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Why a Rogers-Shaw merger is unlikely to happen

A Rogers Plus store in Toronto.


Investors betting that Rogers Communications Inc. will eventually acquire Shaw Communications Inc. could be in for disappointment.

That's the view of Veritas Investment Research analyst Neeraj Monga, who rates the possibility of such a blockbuster merger as remote, given his belief that the Rogers family would be unwilling to launch such a risky and transformative acquisition.

"I do believe a deal is highly unlikely," Mr. Monga said in an interview.

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He questioned the idea in a recent note to clients that dwelled on one of the most popular guessing games on the Canadian stock market: Selecting which of the dwindling number of names in the media and communications sector will be next to be swept up in an acquisition.

Given the tangled nature of investment banking relationships on the Street, it isn't often that a report analyzes the prospects for such takeovers, but Veritas is an independent research advisory firm and doesn't face such conflicts.

Speculation about the fate of Shaw often makes the rounds because it is the last big-name communications and media company remaining in the country that would make a nice fit with an existing industry leader like Rogers.

Interest in a possible hookup involving Shaw has risen since BCE's bid for Astral Media has eliminated the other remaining large-sized company with attractive assets in the broadcasting end of the communications business.

There are other potential deals that are sometimes bandied about, but they either face incredibly long odds, such as a tie-up between industry behemoths BCE and Telus that would be unlikely to pass regulatory scrutiny on competition grounds, or would involve the Lilliputians in the industry.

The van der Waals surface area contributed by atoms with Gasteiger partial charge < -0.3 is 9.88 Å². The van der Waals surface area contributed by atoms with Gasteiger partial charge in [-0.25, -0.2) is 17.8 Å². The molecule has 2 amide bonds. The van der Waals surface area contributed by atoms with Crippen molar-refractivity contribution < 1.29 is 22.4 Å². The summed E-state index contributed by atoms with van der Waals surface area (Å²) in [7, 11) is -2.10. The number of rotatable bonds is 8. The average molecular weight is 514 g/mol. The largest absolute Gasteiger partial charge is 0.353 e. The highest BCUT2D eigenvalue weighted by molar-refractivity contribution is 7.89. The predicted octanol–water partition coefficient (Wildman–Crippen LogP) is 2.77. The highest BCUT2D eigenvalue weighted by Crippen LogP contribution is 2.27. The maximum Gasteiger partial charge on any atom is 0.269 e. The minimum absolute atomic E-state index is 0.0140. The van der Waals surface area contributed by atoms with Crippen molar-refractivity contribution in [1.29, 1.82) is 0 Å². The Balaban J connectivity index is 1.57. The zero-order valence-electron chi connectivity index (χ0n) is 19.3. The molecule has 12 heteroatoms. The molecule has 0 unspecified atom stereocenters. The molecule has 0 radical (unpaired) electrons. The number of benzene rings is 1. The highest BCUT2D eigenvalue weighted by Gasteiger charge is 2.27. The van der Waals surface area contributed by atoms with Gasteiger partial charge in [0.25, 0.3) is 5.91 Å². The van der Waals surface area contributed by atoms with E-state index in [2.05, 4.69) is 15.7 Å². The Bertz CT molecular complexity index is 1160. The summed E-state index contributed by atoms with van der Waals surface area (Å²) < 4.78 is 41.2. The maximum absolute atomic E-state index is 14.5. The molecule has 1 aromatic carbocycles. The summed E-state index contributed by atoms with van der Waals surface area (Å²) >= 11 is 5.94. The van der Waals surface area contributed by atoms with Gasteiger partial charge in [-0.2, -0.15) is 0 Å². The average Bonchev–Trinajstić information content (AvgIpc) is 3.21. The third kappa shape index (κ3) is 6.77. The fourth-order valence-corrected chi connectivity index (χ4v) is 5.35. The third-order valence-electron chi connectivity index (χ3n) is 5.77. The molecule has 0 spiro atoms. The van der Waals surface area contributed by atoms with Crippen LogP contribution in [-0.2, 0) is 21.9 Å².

Among these small fry are East Coast phone and communications company Bell Aliant, which is often touted as an acquisition for corporate parent and 44-per-cent owner BCE; a possible tie-up between Shaw and Corus Entertainment, which are both controlled by the Shaw family; or Quebec broadcaster TVA Group being swallowed up by its major owner Quebecor Media.

Another possible acquisition target is Asian Television Network; with its stable of foreign-language specialty channels, it might be of interest to one of the larger broadcasters.

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One alternative to an outright Shaw-Rogers tie-up might be a scenario where Shaw spins its media assets into Corus and then sells its cable operation to Rogers.

Shaw is a prized asset because of its big base of cable operations in Western Canada, a natural complement for Toronto-based Rogers. Shaw is such a choice asset that it will likely be sold only once and would therefore be expected to receive a rich control premium.

Mr. Monga estimates the two companies, if combined, have a substantial scope to attain synergies, allowing a cut in capital and operating costs by about $500-million annually, before tax.

That's an enticing number offering a decent economic rationale for a deal going forward.

But Mr. Monga believes the main reason against a tie-up is that the Rogers family is taking a conservative stance with their namesake company and aren't willing to make a bet-the-ranch-sized acquisition. A deal for Shaw shares at even a relatively slim 25-per-cent premium to the current market price – probably the lowest amount that would get bidding going – would make the company worth more than $13.6-billion, compared to Rogers' market capitalization of around $26-billion.

It's a gamble that patriarch Ted Rogers, who died in 2008, might have contemplated because he built the firm through daring acquisitions, but not his children, Edward and Melinda, who are now calling the shots on the strategic direction for the company.

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Looking at both companies on their own investment merits, Mr. Monga prefers Rogers.

Although Shaw and Rogers have similar valuations based on EBITDA (earnings before interest, taxes, depreciation and amortization), Mr. Monga says the prospects for higher dividends are better at Rogers.

He estimates that Rogers will be paying out about 65 per cent of its free cash flow this fiscal year in dividends, compared to 86 per cent for Shaw.

At a time when many investors are interested in the possibility of dividend growth, that would give the nod to Rogers as having more flexibility to return money to shareholders.

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About the Author
Investment Reporter

Martin Mittelstaedt has had a varied reporting career at the Globe and Mail, covering politics, the environment and business. He opened up the Globe's New York bureau for the Report on Business, and has also been on the banking and capital markets beats. He's written extensively on investing themes. More


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